The China juggernaut is taking over world sport, and the NBA won’t be the last to cave in

An American basketball manager sparked a diplomatic row with a tweet supporting Hong Kong’s pro-democracy protesters. The climbdown in the face of China’s outrage speaks volumes about how international sport works

Simon Chadwick
Tuesday 08 October 2019 16:57 BST
‘For a sports league that has been cultivating its presence in China for almost two decades, American basketball’s response to the growing debacle has been swift’
‘For a sports league that has been cultivating its presence in China for almost two decades, American basketball’s response to the growing debacle has been swift’

After months of turmoil in Hong Kong, mounting violence in the territory set against the backdrop of an increasingly bellicose China recently prompted the Houston Rockets basketball franchise’s general manager, Daryl Morey, to tweet: “Fight for Freedom. Stand with Hong Kong.”

What Morey presumably viewed as his democratic right to freely express an opinion sparked a furious row, which has now escalated to such an extent that it could well become a full-scale diplomatic incident.

Indeed, should Donald Trump choose to make one of his typically inelegant interventions on Twitter, then sport will move centre stage in the already fractious relationship between Washington and Beijing.

Corporate China quickly moved to condemn the Rockets manager’s post, entirely predictable given the inevitably political nature of doing business there. One of the National Basketball Association’s media partners, Tencent, and Chinese state broadcaster CCTV have issued statements that they will not be broadcasting the Texas franchise’s games. The Chinese sports apparel brand Li Ning has also sought to distance itself from what it has called “upsetting comments”.

On Monday, CCTV weighed in during a live news broadcast by asserting that “[Morey’s] support for Hong Kong’s thugs offends all Chinese people, who take a zero-toleration stance on any challenge against national sovereignty. Double-faced Daryl Morey must apologise”.

For a sports league that has been cultivating its presence in China for almost two decades, American basketball’s response to the growing debacle has been swift, albeit rather scrambled, laden with a sense of damage limitation. Houston owner Tilman Fertitta was at pains to emphasise that Morey had not spoken on behalf of the franchise.

In turn, the National Basketball Association (NBA) issued a press release in which it acknowledged that Morey’s words had “deeply offended many of our friends and fans in China”. The NBA went on to say “we have great respect for the history and culture of China and hope that sports and the NBA can be used as a unifying force to bridge cultural divides and bring people together”.

Behind the NBA’s rather lame “sport for good” manifesto, which the association’s PR team clearly felt was the right positioning for a clarifying statement, there lies a stark reality: over the last two decades, the NBA has spent millions of dollars and countless hours in its quest to become the West’s pre-eminent sports franchise in China.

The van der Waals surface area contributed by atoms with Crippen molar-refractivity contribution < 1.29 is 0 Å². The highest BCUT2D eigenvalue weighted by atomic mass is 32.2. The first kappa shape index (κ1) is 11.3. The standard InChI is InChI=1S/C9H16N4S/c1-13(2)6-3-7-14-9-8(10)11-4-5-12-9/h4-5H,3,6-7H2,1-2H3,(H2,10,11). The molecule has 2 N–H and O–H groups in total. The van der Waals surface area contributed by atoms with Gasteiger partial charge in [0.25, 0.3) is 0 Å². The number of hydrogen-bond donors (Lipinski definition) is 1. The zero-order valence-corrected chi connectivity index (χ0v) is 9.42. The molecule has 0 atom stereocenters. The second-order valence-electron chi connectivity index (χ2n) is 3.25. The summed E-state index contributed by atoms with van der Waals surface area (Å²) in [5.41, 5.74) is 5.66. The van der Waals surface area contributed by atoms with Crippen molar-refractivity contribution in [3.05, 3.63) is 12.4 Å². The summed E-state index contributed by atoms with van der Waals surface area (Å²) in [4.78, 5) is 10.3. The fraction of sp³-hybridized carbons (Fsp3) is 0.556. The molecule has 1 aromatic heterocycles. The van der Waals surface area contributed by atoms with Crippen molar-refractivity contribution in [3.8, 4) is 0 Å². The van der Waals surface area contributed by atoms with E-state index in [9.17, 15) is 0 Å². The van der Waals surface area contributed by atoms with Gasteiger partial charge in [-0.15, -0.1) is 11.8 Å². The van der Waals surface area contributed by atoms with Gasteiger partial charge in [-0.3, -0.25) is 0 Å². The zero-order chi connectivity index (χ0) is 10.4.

A contrite (though probably forced) Morey eventually took to Twitter again, posting a cowed message: “I did not intend my tweet to cause any offense to Rockets fans and friends of mine in China. I was merely voicing one thought, based on one interpretation, of one complicated event. I have had a lot of opportunity since that tweet to hear and consider other perspectives.”

Fine words indeed, mirroring those of some Chinese business leaders who have previously found themselves temporarily detained by the state for the purposes of corrective education. There is a growing sense in this matter that one is either with China or against China.

This has been suitably embodied in comments made by Joseph Tsai, the co-founder and executive vice-chairman of China’s Alibaba, but also owner of the NBA’s Brooklyn Nets franchise. Whilst Tsai has stopped short of directly attacking Morey, his proclamations about the matter have been striking.

In a public statement, Tsai stressed that “Supporting a separatist movement in a Chinese territory is one of those third-rail issues, not only for the Chinese government, but also for all Chinese citizens … when it comes to the territorial integrity of China and the country’s sovereignty over her homeland [the] issue is non-negotiable.”

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Tsai’s wording was provocative, not least amongst those who do not view the Hong Kong protesters as separatists but as people simply exercising their democratic rights and concerns for the future. It will be interesting to see how America’s basketball courts respond to Tsai and to his franchise’s association with what many in the US will see as an increasingly authoritarian Chinese regime.

The whole episode induces some tired clichés in one’s mind, such as: “Sport and politics don’t mix” and “Sport shouldn’t be about business”. Yet this incident is the car crash that was inevitably going to happen. When financially avaricious western sports franchises choose to do business in undemocratic countries like China, the potential for damaging clashes is always there.

Yet American basketball is not the only sport playing the game, as the endless flow of European football clubs into China demonstrates. What these organisations need to keep in mind is that while their commercial strategies and revenue generating tactics may not seem untoward, the unfortunate reality is that they are both an implied political judgement and an exercise in ceding power to government in Beijing.

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